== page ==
Thursday, April 24, 2008

The First Manic Maniac

I knew something was horribly wrong. I hadn’t slept all night. I spent the night talking to my friend Will until dawn. He may have started it, but it wasn’t him that kept it going. It was an unseen force that was driving me to go out, party, drink, not give a damn about the consequences. I didn’t always come home. Sometimes I’d drink too much and then just stay where I was, usually at will’s house.

I felt sexy and free and didn’t want to be tied down by Greg or anyone else. I told him that I needed to be having fun and would promptly leave the house as soon as he got home from working all day.

But lets go back. After staying up all night that first night and not sleeping, after I had been wild and said I hated Greg, I knew something was seriously wrong. I called my work and they had a program to get counseling if I needed it. I had already told my boss that something was really wrong and I couldn’t work right now. They really understood, and immediately submitted a claim for long term disability for me. I met with the counselor later that week and after hearing me speak at lightening speed for half an hour straight she immediately diagnosed me with bipolar disorder.

“Bipolar disorder”? I was having so much fun. I felt wonderful. Songs sounded better, everything was beautiful and I wanted to kiss every person I met. But I went along with it, because deep down I knew I had a problem. After all the counseling I had been through in my life, I was fairly adept at realizing when something was out of wack. But I’d never in my life had feelings like this before.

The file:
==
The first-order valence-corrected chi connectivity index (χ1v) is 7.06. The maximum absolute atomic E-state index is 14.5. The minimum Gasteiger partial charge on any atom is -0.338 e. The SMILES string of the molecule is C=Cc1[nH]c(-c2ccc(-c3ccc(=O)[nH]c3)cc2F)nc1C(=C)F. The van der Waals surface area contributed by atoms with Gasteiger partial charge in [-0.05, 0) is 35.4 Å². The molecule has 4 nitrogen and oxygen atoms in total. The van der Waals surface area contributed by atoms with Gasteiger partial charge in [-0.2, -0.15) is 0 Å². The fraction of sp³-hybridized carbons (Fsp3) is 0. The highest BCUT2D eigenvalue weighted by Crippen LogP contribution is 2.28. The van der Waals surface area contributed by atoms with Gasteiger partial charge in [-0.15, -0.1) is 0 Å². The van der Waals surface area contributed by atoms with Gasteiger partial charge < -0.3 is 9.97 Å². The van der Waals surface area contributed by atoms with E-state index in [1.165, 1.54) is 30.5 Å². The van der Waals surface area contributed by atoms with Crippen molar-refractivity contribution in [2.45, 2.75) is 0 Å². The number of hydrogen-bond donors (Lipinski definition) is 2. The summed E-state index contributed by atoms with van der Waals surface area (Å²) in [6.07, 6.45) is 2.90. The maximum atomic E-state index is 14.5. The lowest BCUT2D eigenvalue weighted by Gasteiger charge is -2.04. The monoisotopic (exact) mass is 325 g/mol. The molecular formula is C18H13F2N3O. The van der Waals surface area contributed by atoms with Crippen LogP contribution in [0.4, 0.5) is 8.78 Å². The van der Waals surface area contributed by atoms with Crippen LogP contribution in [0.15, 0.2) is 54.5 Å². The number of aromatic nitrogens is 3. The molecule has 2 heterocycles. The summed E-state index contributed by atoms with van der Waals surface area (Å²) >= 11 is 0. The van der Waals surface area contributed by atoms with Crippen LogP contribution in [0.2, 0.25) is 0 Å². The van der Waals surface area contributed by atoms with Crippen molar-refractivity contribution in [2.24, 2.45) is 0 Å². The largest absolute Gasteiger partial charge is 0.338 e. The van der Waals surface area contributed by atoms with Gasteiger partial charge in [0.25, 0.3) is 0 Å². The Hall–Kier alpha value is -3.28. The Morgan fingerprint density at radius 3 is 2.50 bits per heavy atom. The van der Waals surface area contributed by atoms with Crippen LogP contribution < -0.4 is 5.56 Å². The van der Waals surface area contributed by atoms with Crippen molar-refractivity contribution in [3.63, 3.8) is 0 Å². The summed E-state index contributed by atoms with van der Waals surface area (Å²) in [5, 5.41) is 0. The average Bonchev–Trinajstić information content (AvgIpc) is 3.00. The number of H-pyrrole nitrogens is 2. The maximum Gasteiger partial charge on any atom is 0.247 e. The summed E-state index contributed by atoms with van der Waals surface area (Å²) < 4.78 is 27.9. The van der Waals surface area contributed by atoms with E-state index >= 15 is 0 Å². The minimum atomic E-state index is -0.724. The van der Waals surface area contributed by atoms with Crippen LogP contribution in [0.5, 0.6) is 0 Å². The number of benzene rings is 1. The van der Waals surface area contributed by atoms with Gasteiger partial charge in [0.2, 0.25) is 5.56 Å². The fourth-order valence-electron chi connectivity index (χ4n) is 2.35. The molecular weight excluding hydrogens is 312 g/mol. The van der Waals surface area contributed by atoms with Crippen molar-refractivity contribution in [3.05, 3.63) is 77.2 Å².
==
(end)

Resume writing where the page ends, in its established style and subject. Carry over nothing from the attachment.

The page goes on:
Some people say that there’s a catalyst that triggers manic episodes. I think that might hold true for me too. It wasn’t the first time I’d screwed up, but it was an emotional train wreck that I simply couldn’t look away from. In the past I’d fallen for a lot of men with pretty words and pretty promises, but this was different I was married now. To Greg, the most perfect loving supportive husband and woman could only dream of. Yet in my mind it just didn’t have anything to do with him. The mania separated him from all the destruction that was about to occur.

Through out all of this I loved him. I never thought of leaving him seriously, aside from the few occasions we fought because I needed some kind of release and someone to blame. But he was always separate from anything I felt and did in my mania. In my mind I can compartmentalize people and feelings. It’s a gift I got from having PTSD and being abused. I could hide parts of myself and the other parts have no idea what’s going on. I think there’s a phrase that is something like the left hand can’s see what the right one is doing.

~BETH~

2 comments:

Butterfly said...

Wow, Beth, your post could very well had ended "Butterfly".

It's almost like you were telling my story.

So glad we have this outlet.

Nancie said...

Beth,

It was good that you realized early that something was wrong and your boss was understanding, and you managed to seek counseling help.

You are blessed to have a supportive husband. Hope you are coping well now.

Take care.